Sovereign Wealth Funds and the FCPA – Are They Really “Foreign Officials?”

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2 Responses

  1. Jim Walker says:

    The Noriega and Carson decisions essentiallly provided a framework to support the expansive interpretation that the DOJ and SEC were already employing of the term “foreign official.” I suspect not only that it is unlikely that there will be meaningful court review of the interpretation of “foreign official” in the near future, but also that the Noriega and Carson decisions will serve to embolden the DOJ and SEC in their efforts to expand the reach of the FCPA.

  2. Howard says:

    Add another layer of complexity. I think there’s really no question that a sovereign wealth fund falls under the FCPA. It’s a government instrumentality—even a plain reading of the statute tells you that. If you bribe a SWF to get them to invest in your company, can you imagine a successful defense centered around the proposition that it’s not?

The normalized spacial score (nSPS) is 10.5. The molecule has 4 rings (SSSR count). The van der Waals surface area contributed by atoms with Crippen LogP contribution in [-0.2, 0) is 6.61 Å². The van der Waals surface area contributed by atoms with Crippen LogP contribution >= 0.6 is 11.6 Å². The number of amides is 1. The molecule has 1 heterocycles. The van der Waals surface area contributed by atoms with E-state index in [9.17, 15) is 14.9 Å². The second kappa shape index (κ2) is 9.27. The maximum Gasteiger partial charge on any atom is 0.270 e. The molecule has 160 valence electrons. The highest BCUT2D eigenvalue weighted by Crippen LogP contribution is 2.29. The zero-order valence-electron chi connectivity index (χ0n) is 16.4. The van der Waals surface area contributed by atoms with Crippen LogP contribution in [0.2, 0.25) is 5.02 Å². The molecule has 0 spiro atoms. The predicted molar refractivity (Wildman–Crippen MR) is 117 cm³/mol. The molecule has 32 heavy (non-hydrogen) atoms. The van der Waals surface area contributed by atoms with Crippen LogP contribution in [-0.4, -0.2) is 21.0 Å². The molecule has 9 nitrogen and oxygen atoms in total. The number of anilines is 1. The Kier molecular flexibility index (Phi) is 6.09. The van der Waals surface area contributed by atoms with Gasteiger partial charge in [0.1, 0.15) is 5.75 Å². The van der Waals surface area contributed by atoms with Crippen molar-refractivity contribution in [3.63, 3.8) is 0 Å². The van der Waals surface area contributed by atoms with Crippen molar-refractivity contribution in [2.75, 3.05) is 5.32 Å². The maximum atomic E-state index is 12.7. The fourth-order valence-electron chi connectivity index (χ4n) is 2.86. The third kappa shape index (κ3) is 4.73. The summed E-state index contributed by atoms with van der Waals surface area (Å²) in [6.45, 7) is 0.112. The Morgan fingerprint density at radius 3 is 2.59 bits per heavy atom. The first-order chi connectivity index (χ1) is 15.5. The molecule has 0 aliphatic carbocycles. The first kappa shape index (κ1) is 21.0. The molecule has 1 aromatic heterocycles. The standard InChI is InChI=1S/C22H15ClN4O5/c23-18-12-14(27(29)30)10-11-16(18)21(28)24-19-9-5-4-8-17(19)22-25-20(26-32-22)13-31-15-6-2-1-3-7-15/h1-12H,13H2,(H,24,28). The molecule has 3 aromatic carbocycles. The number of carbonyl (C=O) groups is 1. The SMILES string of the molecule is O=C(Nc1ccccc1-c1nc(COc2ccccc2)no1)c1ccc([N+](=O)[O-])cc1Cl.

The tougher question, in my opinion, is whether the companies that the SWF invests in are transformed into government instrumentalities under the theory that SOEs are instrumentalities.

    For a small, passive investment, the Carson/Noriega test I think says no. But what if the SWF gets a majority of the company? What if they get Board member appointments? What if they start controlling pay and bonuses? There’s an OFAC interpretation, remember, that says having even 1 board member conveys a degree of control.

    Just figuring out the ownership structure is often a daunting task. This would open up a whole new area of issues.